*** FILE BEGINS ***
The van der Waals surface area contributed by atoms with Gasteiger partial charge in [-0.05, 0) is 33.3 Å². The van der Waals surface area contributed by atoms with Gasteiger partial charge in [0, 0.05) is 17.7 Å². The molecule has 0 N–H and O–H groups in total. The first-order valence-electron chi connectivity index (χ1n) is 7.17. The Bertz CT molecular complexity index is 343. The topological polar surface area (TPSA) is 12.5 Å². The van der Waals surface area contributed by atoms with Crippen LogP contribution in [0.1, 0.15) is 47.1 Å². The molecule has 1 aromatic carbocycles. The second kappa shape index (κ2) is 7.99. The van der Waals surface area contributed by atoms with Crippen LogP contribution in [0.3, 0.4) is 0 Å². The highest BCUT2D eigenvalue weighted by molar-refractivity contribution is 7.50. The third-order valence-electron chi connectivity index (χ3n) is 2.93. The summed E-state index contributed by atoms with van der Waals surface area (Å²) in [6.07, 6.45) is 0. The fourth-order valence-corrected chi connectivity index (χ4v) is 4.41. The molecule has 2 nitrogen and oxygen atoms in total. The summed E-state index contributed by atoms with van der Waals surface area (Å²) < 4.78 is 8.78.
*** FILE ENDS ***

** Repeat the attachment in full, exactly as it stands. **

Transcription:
The van der Waals surface area contributed by atoms with Gasteiger partial charge in [-0.05, 0) is 33.3 Å². The van der Waals surface area contributed by atoms with Gasteiger partial charge in [0, 0.05) is 17.7 Å². The molecule has 0 N–H and O–H groups in total. The first-order valence-electron chi connectivity index (χ1n) is 7.17. The Bertz CT molecular complexity index is 343. The topological polar surface area (TPSA) is 12.5 Å². The van der Waals surface area contributed by atoms with Crippen LogP contribution in [0.1, 0.15) is 47.1 Å². The molecule has 1 aromatic carbocycles. The second kappa shape index (κ2) is 7.99. The van der Waals surface area contributed by atoms with Crippen LogP contribution in [0.3, 0.4) is 0 Å². The highest BCUT2D eigenvalue weighted by molar-refractivity contribution is 7.50. The third-order valence-electron chi connectivity index (χ3n) is 2.93. The summed E-state index contributed by atoms with van der Waals surface area (Å²) in [6.07, 6.45) is 0. The fourth-order valence-corrected chi connectivity index (χ4v) is 4.41. The molecule has 2 nitrogen and oxygen atoms in total. The summed E-state index contributed by atoms with van der Waals surface area (Å²) < 4.78 is 8.78.